Delayed Sleep-Wake Phase Disorder (DSWPD) in Children and Adolescents
What is delayed sleep-wake phase disorder (DSWPD)?
Delayed sleep-wake phase disorder (DSWPD) is a disorder in which a person's sleep is delayed by two or more hours beyond the socially acceptable or conventional bedtime. This delay in falling asleep causes difficulty in waking up at the desired time. As an example, rather than falling asleep at 10:00 pm and waking at 6:30 am, an adolescent with DSWPD will fall asleep well after midnight and have great difficulty getting up in time for school.
Most children and adolescents with DSWPD describe themselves as "night owls" and say they function best or are most alert during the evening or night hours. If they were to keep a sleep log it would show short sleep periods during the school/work week (with few or no awakenings during the night) and lengthy sleep-ins (late morning to mid afternoon wake up times) on the weekend.
What causes delayed sleep-wake phase disorder (DSWPD)?
The exact cause of this disorder is not completely known. However, approximately 7% to 16% of adolescents have DSWPD. Thus, it is a common disorder. Scientists think DSWPD may be an exaggerated reaction to the normal shift in the internal clock that is seen in many adolescents after puberty. It is important to understand that this is not a deliberate behavior. DSWPD most commonly occurs during adolescence, but cases have been reported during childhood; it is rare for it to begin after early adulthood.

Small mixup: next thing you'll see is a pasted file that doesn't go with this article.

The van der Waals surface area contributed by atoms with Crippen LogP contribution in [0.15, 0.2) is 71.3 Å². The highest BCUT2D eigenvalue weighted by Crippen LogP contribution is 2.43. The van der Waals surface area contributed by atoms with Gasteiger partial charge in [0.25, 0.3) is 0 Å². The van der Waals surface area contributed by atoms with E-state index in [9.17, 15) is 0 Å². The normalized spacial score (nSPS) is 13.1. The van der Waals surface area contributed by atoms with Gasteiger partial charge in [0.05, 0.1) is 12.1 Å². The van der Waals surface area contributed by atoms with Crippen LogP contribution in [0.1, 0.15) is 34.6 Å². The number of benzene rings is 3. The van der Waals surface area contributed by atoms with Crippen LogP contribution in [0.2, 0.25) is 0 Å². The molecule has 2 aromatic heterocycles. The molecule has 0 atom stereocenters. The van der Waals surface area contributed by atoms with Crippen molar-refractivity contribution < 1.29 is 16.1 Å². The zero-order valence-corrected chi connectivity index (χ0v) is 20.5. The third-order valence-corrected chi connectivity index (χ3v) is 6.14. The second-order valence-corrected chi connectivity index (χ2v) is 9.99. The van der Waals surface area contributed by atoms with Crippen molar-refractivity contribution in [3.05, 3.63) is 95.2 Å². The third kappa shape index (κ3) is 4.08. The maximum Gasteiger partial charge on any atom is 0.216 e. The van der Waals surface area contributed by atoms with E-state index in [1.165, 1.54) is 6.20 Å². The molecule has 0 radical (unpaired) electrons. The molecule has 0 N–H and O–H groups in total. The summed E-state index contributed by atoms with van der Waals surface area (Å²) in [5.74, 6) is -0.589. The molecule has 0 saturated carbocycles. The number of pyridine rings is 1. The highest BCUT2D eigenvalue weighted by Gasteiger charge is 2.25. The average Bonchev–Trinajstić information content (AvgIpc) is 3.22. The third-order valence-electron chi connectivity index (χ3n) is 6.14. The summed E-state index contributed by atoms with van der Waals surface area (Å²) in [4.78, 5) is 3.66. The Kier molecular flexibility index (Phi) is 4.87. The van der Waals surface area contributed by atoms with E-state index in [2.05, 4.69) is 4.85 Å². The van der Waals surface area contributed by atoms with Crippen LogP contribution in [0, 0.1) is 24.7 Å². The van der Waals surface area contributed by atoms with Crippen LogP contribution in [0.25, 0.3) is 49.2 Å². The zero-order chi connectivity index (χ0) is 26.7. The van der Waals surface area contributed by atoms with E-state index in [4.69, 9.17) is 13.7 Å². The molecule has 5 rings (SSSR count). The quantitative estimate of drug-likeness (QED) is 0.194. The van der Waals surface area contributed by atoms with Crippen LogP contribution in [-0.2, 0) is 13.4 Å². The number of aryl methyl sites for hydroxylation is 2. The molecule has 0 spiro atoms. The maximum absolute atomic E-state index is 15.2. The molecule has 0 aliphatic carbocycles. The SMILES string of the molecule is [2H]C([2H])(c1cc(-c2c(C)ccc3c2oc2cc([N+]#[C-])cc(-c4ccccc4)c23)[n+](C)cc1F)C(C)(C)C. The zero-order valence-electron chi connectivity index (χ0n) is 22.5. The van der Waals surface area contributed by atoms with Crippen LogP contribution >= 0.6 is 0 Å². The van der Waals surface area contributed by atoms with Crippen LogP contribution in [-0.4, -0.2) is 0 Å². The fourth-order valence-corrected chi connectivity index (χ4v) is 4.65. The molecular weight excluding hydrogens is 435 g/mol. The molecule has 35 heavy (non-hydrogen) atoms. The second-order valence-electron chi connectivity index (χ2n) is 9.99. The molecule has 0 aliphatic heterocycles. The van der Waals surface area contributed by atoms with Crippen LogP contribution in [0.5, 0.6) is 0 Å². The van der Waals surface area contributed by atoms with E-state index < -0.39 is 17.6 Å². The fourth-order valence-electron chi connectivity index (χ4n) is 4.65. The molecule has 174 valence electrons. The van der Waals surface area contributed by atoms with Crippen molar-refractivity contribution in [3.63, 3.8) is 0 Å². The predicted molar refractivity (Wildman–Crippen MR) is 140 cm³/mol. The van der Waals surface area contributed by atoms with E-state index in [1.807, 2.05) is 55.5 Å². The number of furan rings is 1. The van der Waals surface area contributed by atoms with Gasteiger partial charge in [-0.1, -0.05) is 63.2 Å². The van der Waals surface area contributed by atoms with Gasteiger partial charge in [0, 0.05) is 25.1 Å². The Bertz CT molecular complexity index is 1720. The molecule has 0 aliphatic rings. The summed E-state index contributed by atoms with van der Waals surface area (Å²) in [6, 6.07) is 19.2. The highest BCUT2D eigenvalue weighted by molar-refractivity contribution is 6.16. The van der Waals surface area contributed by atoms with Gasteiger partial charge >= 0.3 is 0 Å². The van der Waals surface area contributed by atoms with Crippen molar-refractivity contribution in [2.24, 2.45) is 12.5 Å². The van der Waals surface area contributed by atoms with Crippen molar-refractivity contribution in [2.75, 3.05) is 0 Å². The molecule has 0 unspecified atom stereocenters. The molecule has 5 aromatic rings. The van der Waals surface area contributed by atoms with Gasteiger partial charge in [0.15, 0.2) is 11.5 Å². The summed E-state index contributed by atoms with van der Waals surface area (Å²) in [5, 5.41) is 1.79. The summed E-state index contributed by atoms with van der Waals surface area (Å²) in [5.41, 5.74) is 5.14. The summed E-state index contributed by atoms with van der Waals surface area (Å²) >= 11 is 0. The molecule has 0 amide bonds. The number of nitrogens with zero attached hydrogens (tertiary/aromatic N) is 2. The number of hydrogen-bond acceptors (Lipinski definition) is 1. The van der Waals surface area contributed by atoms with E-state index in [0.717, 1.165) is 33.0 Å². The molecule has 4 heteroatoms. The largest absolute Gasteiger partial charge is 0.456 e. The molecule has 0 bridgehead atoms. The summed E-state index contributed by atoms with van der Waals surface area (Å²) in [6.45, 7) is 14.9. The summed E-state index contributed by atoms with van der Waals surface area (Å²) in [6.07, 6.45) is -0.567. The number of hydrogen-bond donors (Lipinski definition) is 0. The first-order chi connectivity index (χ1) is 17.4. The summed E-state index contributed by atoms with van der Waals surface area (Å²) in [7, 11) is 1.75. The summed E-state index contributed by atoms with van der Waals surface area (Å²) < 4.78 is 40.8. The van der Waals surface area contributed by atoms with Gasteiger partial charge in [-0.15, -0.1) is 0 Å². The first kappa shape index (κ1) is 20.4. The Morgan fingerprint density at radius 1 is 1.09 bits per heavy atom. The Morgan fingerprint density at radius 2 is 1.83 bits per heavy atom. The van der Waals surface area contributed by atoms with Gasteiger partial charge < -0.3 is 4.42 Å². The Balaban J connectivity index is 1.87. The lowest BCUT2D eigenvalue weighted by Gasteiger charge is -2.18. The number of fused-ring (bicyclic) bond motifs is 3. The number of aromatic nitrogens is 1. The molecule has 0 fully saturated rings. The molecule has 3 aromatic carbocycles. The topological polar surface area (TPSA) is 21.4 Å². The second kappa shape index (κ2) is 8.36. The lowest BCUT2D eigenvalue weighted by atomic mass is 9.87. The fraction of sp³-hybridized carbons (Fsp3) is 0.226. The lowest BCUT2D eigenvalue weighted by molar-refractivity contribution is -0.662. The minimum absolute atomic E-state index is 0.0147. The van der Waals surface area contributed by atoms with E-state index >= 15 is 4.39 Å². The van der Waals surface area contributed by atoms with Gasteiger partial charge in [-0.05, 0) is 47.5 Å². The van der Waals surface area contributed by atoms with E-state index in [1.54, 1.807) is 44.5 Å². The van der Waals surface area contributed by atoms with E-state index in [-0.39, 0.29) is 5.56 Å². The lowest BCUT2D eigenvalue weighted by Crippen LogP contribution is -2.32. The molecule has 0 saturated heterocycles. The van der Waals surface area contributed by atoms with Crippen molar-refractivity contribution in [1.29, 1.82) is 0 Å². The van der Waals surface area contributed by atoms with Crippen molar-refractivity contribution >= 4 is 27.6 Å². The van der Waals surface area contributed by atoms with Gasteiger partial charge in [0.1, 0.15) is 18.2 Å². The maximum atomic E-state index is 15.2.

What are the signs and symptoms of delayed sleep-wake phase disorder (DSWPD)?
Symptoms of DSWPD include:
- Inability to fall asleep at the desired time. This usually presents as insomnia complaints. It may be heightened by the social pressures teenagers feel to stay up late (homework, internet or cell phone use).
- Inability to wake up at the desired time and excessive daytime sleepiness. Usually this is the most common complaint because it is more readily evident than the nighttime insomnia. Because of the delay in falling asleep and yet still needing to get up at the required time for work or school, children or adolescents with DSWPD often experience excessive daytime sleepiness as a result of not getting enough sleep, at least on weekdays.
- Generally no sleep problems if allowed to maintain their desired sleep/wake schedule. If uncomplicated by other sleep disorders, children and adolescents with DSWPD sleep well through the night with few or no awakenings once they fall asleep. They simply suffer from a shift in their internal clock or sleep-wake cycle. Children and adolescents with DSWPD often sleep well during vacations or school breaks when there is no pressure to wake at a certain time. Sleep maintenance is not an issue.
- Depression and behavior problems. Children and adolescents with DSWPD may experience depression and other psychiatric problems including behavioral problems as a result of daytime drowsiness and missing school. Daytime drowsiness can also lead to lowered academic performance from missed school days or tardiness and inattention. Dependency on caffeine, sedatives or alcohol may also be seen.